Beef roast and beef brisket are different cuts of meat that come from distinct parts of the animal. Beef roast isn't just one cut, but can be used to describe multiple cuts that require various cooking methods. Brisket is a specific cut of meat from the lower chest of the cow.

The name "roast" doesn't really give you an idea of where the on the animal the cut came from or how to cook it. Roast can mean many different cuts -- from tender areas that need minimal searing and roasting, to tough cuts that benefit from braising. Consider what you plan to do with your roast before you buy it.

A tough cut of meat, brisket becomes meltingly tender when cooked for long periods of time, which is why it's so well-suited for smoking, corned beef and barbecuing. Brisket boasts a deep, beefy flavor and is sold boneless. Think of it as the breast of the cow.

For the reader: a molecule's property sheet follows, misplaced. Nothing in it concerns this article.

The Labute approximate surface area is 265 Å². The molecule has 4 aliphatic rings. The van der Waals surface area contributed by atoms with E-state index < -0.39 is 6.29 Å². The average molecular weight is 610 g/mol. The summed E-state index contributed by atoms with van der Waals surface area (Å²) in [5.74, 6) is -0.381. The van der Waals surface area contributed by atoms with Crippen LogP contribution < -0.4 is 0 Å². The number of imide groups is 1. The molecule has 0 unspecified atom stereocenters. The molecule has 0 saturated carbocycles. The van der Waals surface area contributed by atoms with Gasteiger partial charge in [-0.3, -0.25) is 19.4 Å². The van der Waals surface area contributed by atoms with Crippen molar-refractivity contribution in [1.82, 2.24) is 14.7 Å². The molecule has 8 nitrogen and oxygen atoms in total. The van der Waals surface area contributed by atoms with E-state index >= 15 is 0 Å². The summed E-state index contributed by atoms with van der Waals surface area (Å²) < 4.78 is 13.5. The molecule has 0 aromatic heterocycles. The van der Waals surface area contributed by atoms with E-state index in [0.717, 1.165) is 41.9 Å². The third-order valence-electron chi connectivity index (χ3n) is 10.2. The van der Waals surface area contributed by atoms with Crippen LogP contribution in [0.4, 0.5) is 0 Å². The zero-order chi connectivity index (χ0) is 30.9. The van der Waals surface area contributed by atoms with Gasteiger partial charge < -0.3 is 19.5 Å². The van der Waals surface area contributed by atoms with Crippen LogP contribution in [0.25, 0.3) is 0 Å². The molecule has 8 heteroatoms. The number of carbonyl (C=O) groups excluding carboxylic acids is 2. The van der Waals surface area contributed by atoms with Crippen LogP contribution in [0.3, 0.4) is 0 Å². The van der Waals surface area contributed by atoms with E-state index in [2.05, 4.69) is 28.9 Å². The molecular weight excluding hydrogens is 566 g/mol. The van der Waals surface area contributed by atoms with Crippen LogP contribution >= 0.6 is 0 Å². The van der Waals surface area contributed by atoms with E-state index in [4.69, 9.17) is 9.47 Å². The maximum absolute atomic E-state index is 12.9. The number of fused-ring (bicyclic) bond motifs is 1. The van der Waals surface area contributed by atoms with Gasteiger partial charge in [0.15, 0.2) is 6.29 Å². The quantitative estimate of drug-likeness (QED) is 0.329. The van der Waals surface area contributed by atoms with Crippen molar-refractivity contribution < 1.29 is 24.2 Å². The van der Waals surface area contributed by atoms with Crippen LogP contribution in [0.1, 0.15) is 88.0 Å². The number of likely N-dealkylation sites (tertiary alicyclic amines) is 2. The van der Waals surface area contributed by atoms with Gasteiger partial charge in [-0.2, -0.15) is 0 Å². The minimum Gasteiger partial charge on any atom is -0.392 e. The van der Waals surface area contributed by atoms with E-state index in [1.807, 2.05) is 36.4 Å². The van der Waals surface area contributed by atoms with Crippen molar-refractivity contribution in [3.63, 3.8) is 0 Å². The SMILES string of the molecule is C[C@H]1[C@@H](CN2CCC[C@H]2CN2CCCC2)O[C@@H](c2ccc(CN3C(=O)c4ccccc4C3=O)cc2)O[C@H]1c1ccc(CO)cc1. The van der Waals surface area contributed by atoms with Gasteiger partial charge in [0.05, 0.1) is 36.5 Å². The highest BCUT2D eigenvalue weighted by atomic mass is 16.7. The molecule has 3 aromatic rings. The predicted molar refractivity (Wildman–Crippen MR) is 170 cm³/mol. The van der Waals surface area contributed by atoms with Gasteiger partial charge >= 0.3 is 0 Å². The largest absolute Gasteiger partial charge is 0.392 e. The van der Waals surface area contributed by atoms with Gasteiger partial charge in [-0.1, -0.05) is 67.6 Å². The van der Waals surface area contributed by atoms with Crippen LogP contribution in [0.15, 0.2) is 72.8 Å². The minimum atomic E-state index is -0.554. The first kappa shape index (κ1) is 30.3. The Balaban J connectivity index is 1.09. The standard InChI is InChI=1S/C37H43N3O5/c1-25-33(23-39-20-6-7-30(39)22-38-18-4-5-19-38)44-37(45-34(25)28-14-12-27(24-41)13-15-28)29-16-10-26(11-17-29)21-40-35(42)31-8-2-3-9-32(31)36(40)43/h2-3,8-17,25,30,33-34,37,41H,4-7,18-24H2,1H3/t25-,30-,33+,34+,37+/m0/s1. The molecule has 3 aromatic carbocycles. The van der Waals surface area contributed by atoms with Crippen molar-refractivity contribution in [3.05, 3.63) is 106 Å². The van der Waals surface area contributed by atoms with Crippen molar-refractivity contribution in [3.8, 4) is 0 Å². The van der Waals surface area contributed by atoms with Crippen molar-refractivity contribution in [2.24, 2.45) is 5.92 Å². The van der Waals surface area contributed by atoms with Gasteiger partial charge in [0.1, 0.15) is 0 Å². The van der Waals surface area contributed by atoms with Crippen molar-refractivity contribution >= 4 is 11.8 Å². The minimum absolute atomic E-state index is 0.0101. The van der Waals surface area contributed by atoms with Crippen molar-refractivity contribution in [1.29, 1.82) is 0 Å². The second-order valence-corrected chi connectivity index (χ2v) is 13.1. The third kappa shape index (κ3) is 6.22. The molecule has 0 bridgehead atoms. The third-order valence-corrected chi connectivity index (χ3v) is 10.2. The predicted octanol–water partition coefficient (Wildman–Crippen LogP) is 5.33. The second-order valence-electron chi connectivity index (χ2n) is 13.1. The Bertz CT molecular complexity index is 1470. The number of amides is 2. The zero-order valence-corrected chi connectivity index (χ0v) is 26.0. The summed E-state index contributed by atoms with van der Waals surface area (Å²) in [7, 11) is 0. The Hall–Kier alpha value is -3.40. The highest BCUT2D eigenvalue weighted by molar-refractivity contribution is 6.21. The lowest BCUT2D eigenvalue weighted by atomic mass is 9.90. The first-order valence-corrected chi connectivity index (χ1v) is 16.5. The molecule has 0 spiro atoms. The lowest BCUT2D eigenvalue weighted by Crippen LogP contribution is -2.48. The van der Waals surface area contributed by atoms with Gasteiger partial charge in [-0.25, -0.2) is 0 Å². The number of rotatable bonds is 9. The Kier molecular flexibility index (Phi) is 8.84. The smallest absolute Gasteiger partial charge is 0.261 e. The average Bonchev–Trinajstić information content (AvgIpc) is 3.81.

Brisket cannot be served rare; it must be cooked to an internal temperature of about 200 to 205 F to be edible and enjoyable. Use brisket like a pot roast, braised with root vegetables, or smoked and chopped into a sandwich filling.

A brisket has two distinct parts: the flat and the deckle, or point. The flat portion of the cut has more meat, while the point is fattier. You may purchase only part of the brisket -- the flat or point part -- or a choose a whole brisket to smoke or barbecue. Brisket has a distinct grain, or texture, that many people enjoy.


If you have a fattier piece of brisket, only remove the fat after it's cooked. The fat adds flavor as it braises, smokes or stews.